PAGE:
Now you will see a row of stitches appear on your screen, indicating an endless row will be made untill you stop.

The upper row of red stitches is the one I’ve made, while changing direction in the center of the row.

Because there are more blocks to be made, try to decorate each block with your own version of ‘landscape’, single stitches, waves of rows etc. Try to find out how the efffects in a row of stitches can be manipulated by changing direction, and placing them seperately on your block.

One of the stitches contained flowers and leaves. By starting at a certain point of a stitch, and ending at the same point, you can make different rows (purple stitches upper row). With the left row I’ve started with the leaves, with the right row I’ve started with the flowers. Just try longer stitches on you sample, to see how they are build up.

I like to work with varigated threads, because of the special effect. 
With some brands of thread, there is no snap on the side of the spool, to push the thread ends in. That’s why I am using Wonder Guard: a clear plastic sheet, wrapping around the spool. You can see I have used it with Mirage/Wonderfil, and also with DecoBob/Wonderfil. You can even leave the clear sheet in place when sewing, just let the end of the thread come up on top of the spool. Works fine.

Do you still use ribbons and lace? Working with a small ribbon of aprox. 3mm is fun: I have used stitch 709 – I have widened the stitch up to 4,5mm, to be sure the group of stitches made on both sides of the ribbon are placed next to the ribbon, and not on top. Changing the width of the stitch is easy: just plce your finger on the indication of width on your touch screen: and increase or decrease the number indicated. Again you will see the yellow numbers and lines around the icons, letting you know you have changed a default. BEWARE: this stich is a jumping stitch, which means it goes back and forth a couple of times, making your sandwich want to jump too. Work slow to keep control over the direction of the stitch, making sure the ribbon is kept between them.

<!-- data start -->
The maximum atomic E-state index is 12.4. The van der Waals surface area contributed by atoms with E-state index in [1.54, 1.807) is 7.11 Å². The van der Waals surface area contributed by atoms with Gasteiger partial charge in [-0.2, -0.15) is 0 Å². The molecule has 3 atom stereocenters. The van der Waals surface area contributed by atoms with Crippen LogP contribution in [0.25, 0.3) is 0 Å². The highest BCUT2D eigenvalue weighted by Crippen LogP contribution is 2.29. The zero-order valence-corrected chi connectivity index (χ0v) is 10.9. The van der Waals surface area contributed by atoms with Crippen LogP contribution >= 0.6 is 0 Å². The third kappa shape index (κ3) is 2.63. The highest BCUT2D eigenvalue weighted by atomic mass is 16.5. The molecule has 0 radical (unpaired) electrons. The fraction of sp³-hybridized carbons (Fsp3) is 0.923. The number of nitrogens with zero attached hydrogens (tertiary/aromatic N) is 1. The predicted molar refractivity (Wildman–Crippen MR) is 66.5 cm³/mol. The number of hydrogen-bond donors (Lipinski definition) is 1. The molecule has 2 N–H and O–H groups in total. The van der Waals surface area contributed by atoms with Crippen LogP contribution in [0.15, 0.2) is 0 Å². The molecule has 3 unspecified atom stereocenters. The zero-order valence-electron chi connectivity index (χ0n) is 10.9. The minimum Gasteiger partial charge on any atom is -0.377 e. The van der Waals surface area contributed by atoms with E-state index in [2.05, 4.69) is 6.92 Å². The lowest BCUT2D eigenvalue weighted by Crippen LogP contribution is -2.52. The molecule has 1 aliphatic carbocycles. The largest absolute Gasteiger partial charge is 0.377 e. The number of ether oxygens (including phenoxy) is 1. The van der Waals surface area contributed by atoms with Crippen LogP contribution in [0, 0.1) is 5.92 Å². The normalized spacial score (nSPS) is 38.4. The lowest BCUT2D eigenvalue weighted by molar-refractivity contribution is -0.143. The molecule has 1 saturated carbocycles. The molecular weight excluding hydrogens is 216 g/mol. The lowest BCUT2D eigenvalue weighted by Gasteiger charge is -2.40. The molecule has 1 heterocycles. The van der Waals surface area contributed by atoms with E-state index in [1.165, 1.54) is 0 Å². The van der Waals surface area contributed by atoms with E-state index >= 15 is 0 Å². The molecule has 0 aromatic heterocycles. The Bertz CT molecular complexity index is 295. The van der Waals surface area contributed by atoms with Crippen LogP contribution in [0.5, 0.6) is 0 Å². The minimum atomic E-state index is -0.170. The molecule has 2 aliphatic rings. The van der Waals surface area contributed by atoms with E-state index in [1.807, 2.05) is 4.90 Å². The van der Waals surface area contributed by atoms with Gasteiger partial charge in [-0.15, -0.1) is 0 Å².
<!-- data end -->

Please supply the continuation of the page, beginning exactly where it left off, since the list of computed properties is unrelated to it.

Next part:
Another fun variation make a row of stitches. Place single stitches vertical to connect with this first row, beginning point on top of a stitch of that row. You can secure the beginning of the thread/stitch by clicing on the icon with the ‘knot’. Just place the needle where to start (see picture), before lowering the presser foot, to be sure that’s where your stitch will begin.

Working with these blocks was fun. Finishing them after a couple of days, this is my ‘harvest’: my blocks for month 10. It took me longer than the previous months, because I have actualle made 3 1/4 blocks, comparing them with the single large blocks of 32 x 32 cm. And also because the rows of stitches will have to extend to the sides of all blocks. But it was fun again, hope you will have fun making them too.

Don’t worry if there are empty spots left, after making the stitches. You can add sequins, beads, buttons, Hotfix stones etc. after assembly.

Have fun with making your blocks of month 10 – remember to place pictures in the COMMUNITY of the BERNINA Blog, so we can all enjoy your work? Next month blocks for month 11. Will you join me again?

Happy quilting!
Sylvia Kaptein
Sylvia’s Art Quilts Studio


For this month too, it is important NOT TO CUT your blocks after finishing them. Leave them the way they are, untill month 12. No straightening or cutting them to a certain size, because you don’t know how large they will have to be in the end!